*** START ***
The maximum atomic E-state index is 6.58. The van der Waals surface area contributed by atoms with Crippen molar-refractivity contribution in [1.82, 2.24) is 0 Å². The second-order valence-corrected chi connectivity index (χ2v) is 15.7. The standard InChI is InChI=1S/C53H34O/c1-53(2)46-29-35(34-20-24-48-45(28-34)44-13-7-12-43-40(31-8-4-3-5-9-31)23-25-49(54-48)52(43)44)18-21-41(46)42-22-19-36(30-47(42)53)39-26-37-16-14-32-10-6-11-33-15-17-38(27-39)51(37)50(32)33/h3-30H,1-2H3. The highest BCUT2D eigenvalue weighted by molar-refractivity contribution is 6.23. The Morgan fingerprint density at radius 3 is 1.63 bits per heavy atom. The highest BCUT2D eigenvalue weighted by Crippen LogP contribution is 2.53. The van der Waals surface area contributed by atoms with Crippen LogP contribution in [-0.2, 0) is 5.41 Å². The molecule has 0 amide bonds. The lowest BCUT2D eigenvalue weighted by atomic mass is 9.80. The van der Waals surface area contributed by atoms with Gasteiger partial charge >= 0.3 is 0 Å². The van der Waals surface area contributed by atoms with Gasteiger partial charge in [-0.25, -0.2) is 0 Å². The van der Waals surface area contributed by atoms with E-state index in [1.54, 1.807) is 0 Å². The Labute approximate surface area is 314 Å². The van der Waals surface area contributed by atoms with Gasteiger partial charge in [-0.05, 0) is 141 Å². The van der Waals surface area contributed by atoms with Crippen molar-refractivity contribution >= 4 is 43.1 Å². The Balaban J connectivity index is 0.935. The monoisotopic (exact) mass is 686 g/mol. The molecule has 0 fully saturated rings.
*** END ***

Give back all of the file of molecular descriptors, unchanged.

The maximum atomic E-state index is 6.58. The van der Waals surface area contributed by atoms with Crippen molar-refractivity contribution in [1.82, 2.24) is 0 Å². The second-order valence-corrected chi connectivity index (χ2v) is 15.7. The standard InChI is InChI=1S/C53H34O/c1-53(2)46-29-35(34-20-24-48-45(28-34)44-13-7-12-43-40(31-8-4-3-5-9-31)23-25-49(54-48)52(43)44)18-21-41(46)42-22-19-36(30-47(42)53)39-26-37-16-14-32-10-6-11-33-15-17-38(27-39)51(37)50(32)33/h3-30H,1-2H3. The highest BCUT2D eigenvalue weighted by molar-refractivity contribution is 6.23. The Morgan fingerprint density at radius 3 is 1.63 bits per heavy atom. The highest BCUT2D eigenvalue weighted by Crippen LogP contribution is 2.53. The van der Waals surface area contributed by atoms with Crippen LogP contribution in [-0.2, 0) is 5.41 Å². The molecule has 0 amide bonds. The lowest BCUT2D eigenvalue weighted by atomic mass is 9.80. The van der Waals surface area contributed by atoms with Gasteiger partial charge >= 0.3 is 0 Å². The van der Waals surface area contributed by atoms with Gasteiger partial charge in [-0.25, -0.2) is 0 Å². The van der Waals surface area contributed by atoms with E-state index in [1.54, 1.807) is 0 Å². The Labute approximate surface area is 314 Å². The van der Waals surface area contributed by atoms with Gasteiger partial charge in [-0.05, 0) is 141 Å². The van der Waals surface area contributed by atoms with Crippen molar-refractivity contribution >= 4 is 43.1 Å². The Balaban J connectivity index is 0.935. The monoisotopic (exact) mass is 686 g/mol. The molecule has 0 fully saturated rings.